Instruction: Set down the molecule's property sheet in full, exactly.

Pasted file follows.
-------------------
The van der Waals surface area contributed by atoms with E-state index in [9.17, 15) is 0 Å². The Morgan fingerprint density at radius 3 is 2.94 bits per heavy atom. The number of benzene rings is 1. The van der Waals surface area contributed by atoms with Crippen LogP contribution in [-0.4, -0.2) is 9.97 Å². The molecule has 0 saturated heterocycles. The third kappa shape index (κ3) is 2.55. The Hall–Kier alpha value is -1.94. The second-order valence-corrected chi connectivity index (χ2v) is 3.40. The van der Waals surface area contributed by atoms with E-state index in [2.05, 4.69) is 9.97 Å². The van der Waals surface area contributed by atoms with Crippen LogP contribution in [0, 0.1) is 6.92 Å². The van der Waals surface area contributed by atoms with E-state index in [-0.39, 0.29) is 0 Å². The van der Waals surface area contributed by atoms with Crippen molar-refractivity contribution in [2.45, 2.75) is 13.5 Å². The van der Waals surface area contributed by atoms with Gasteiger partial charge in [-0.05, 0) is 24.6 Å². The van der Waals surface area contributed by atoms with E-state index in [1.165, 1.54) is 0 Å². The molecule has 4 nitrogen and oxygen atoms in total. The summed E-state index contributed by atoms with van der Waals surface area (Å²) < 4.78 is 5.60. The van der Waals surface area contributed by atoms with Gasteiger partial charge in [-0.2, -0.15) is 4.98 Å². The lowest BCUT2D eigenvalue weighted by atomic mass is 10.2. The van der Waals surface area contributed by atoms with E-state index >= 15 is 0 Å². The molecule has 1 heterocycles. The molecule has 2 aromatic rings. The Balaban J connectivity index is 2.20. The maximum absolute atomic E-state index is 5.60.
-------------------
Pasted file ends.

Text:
The van der Waals surface area contributed by atoms with E-state index in [9.17, 15) is 0 Å². The Morgan fingerprint density at radius 3 is 2.94 bits per heavy atom. The number of benzene rings is 1. The van der Waals surface area contributed by atoms with Crippen LogP contribution in [-0.4, -0.2) is 9.97 Å². The molecule has 0 saturated heterocycles. The third kappa shape index (κ3) is 2.55. The Hall–Kier alpha value is -1.94. The second-order valence-corrected chi connectivity index (χ2v) is 3.40. The van der Waals surface area contributed by atoms with E-state index in [2.05, 4.69) is 9.97 Å². The van der Waals surface area contributed by atoms with Crippen LogP contribution in [0, 0.1) is 6.92 Å². The van der Waals surface area contributed by atoms with E-state index in [-0.39, 0.29) is 0 Å². The van der Waals surface area contributed by atoms with Crippen molar-refractivity contribution in [2.45, 2.75) is 13.5 Å². The van der Waals surface area contributed by atoms with Gasteiger partial charge in [-0.05, 0) is 24.6 Å². The van der Waals surface area contributed by atoms with E-state index in [1.165, 1.54) is 0 Å². The molecule has 4 nitrogen and oxygen atoms in total. The summed E-state index contributed by atoms with van der Waals surface area (Å²) < 4.78 is 5.60. The van der Waals surface area contributed by atoms with Gasteiger partial charge in [-0.2, -0.15) is 4.98 Å². The lowest BCUT2D eigenvalue weighted by atomic mass is 10.2. The van der Waals surface area contributed by atoms with E-state index >= 15 is 0 Å². The molecule has 1 heterocycles. The molecule has 2 aromatic rings. The Balaban J connectivity index is 2.20. The maximum absolute atomic E-state index is 5.60.